It’s not just the thrill that’s gone. The mystique that has traditionally shrouded what takes place in the sanctum sanctorum of the therapist’s office seems to have disappeared.
Blame it on the internet if you like—because everyone seems to be blaming everything on the internet these days—but nowadays the open discussion about therapy has acted as a potent disinfectant.
Yesterday I quoted Justice Brandeis to the effect that sunlight is the best disinfectant. Surely, the same principle works for the experience of therapy.
In the bad old days the experience of therapy was shrouded in secrecy. Some patients were even told that they should not share what was going on in session with friends and family. They were led to believe that when they were not getting better the fault was all theirs.
Patients learned that if the therapist was bored or distracted that could only mean that they were not offering sufficiently salient pieces of information, that they were bad patients, and that their conversation was tedious. If someone who was being paid to listen was bored that must prove that you are boring.
The bad old way owed much to psychoanalysis. Better yet, it was the basis for psychoanalysis.
Psychoanalysts believed, as an article of faith, that your problems were all in your mind. And by that they meant “your” mind, not your therapist’s mind or method.
Since therapists claimed complete and utter innocence, any problems must be the patient's.
Classical Freudian analysts hid behind their supine patients, but they also hid behind their role as blank slates.
Whatever a patient attributed to them could only have been a projection—as in movie projectors—of their own fantasies on the blank screen of the therapist’s person.
If you got angry in your therapist you needed to uncover the infantile root of the anger. If you were disappointed in your therapist you were merely showing that you were disappointed in your parents, or even yourself. If therapy was not advancing you were resisting the truth.
Patients were persuaded that any aspersions cast on their therapists were really aspersions on themselves or their mothers. Thus, they were less likely to share it with others.
Therapists could do what they wanted in their offices and they could do it with impunity.
In brief, psychotherapy conducted on the psychoanalytic model was one long guilt trip.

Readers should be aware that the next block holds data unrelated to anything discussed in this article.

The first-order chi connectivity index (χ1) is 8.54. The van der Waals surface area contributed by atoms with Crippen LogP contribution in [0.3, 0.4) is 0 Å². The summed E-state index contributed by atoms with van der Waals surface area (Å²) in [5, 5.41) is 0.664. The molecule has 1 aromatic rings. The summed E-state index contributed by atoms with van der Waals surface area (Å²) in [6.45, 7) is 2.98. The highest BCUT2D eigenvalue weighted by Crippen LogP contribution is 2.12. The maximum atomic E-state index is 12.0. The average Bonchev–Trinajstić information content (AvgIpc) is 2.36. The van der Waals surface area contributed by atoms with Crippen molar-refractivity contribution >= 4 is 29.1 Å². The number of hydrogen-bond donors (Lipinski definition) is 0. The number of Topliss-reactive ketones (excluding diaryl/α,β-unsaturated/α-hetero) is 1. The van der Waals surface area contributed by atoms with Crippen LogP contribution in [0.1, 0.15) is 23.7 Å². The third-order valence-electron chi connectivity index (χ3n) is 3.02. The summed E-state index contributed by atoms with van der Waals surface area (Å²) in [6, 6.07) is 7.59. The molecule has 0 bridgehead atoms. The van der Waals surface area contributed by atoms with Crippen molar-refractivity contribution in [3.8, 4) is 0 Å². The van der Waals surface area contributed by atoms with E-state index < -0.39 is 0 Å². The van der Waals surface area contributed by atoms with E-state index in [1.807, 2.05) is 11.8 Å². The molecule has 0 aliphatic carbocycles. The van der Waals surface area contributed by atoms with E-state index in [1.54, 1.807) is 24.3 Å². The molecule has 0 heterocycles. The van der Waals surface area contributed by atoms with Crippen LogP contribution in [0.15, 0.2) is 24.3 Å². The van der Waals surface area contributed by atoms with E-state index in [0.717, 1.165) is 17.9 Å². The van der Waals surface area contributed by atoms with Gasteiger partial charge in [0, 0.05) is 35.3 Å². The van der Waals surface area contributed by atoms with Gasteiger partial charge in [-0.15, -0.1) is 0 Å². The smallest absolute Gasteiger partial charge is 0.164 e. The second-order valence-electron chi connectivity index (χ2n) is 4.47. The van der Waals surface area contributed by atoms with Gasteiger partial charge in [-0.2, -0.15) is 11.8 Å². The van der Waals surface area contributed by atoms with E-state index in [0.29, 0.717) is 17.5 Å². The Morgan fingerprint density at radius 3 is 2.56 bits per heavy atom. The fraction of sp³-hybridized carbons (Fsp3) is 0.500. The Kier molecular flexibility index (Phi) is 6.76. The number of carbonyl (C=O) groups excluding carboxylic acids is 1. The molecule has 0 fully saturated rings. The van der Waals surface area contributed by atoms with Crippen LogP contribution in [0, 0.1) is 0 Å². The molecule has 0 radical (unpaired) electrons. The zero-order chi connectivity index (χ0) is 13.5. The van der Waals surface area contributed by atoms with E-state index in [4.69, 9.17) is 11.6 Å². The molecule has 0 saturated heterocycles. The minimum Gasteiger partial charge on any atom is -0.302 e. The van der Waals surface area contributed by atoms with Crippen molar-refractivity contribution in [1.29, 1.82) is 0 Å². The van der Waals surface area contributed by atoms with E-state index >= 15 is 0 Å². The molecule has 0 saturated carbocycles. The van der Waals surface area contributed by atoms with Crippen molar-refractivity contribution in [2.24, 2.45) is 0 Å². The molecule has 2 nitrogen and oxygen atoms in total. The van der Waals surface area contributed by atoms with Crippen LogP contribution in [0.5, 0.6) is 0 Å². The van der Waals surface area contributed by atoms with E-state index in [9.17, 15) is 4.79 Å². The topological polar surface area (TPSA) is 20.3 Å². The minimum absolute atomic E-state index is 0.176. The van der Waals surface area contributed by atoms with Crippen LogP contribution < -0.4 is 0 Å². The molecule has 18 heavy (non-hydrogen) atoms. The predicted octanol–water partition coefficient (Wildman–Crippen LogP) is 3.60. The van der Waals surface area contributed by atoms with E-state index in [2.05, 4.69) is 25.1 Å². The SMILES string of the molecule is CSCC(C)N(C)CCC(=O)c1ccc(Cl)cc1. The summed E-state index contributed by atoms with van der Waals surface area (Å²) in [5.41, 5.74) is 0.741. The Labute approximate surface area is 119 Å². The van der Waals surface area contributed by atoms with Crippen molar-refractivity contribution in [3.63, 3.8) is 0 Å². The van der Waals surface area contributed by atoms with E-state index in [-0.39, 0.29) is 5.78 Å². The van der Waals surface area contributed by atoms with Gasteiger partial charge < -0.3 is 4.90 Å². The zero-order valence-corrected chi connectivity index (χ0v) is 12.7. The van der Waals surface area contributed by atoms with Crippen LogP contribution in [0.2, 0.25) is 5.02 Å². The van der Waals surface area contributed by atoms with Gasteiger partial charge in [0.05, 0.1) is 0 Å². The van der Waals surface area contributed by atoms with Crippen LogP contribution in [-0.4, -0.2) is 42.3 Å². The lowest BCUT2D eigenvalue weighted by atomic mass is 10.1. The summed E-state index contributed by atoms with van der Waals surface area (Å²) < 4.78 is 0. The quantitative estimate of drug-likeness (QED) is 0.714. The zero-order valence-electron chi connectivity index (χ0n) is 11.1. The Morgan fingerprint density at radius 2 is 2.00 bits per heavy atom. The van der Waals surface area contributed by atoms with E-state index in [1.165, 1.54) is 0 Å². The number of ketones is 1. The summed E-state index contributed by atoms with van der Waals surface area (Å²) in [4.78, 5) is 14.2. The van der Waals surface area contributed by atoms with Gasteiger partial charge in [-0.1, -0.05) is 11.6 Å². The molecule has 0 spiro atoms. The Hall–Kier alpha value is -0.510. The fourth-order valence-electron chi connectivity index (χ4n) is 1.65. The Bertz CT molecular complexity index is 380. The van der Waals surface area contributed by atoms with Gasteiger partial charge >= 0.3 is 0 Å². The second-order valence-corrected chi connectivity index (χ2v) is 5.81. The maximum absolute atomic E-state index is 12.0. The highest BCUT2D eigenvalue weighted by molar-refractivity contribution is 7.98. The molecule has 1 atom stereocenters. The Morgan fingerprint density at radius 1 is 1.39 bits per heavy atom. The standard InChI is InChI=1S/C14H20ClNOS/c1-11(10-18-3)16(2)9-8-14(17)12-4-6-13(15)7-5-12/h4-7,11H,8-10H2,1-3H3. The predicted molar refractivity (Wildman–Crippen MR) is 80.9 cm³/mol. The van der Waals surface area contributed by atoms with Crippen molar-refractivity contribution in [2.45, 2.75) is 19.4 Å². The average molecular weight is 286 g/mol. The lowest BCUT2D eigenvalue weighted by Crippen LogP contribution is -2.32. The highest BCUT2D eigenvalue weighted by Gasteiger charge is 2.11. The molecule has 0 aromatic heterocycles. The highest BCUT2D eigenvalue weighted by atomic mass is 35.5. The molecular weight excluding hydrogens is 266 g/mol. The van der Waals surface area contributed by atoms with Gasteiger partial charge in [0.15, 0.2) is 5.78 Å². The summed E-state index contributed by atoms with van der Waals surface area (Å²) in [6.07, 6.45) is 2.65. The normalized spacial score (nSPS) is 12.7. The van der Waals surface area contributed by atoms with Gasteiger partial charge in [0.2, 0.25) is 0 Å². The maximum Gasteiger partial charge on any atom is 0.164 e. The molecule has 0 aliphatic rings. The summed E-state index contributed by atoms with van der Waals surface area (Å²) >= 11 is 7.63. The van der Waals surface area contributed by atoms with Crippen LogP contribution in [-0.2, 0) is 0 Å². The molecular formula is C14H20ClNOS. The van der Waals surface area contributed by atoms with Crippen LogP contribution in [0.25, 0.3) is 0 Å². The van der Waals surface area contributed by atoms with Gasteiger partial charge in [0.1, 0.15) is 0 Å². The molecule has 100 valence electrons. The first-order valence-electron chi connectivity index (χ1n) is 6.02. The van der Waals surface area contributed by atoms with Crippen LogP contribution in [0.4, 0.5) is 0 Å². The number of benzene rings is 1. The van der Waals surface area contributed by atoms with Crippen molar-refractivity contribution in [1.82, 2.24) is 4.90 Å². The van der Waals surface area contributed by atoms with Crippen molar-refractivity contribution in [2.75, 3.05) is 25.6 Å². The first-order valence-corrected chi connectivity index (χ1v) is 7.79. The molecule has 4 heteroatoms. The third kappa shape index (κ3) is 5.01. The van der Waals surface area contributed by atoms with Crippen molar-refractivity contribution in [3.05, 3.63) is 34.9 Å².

No longer is this the case.
I like to think that this blog has contributed to the greater willingness to hold therapists to account, but I suspect that other factors were more important. Among those factors were the advent of effective anti-depressant medication, the influence of insurance companies, the rise of cognitive-behavioral therapies, the discovery of alternative therapies, and the internet.
The dirty secret of psychoanalytically oriented therapies was that they did not work very well. Often they left people in a mildly depressed introspective and introverted state that did not contribute to their mental health.
But, when Prozac entered the scene many of those same patients discovered that they could feel appreciably better by taking a pill. Thus, they did not need to adjust to a vague and generalized depression. They could do better and they would do better, without pouring out heart and soul on the couch.
Worse yet, for the therapists who pretended to be treating depression was the revelation that aerobic exercise was an excellent treatment for it, in some ways even better than therapy.
And then, insurance companies started refusing to pay for psychoanalytically-oriented treatment. For a time insurance companies were generously paying for therapy at the rate of three or four times a week for years on end. After all, that was the prescribed dosage for such therapy.
Eventually, they understood that they were wasting their money and they started putting limits on the number of therapy sessions they would pay for. It was a vote of no-confidence, at the least.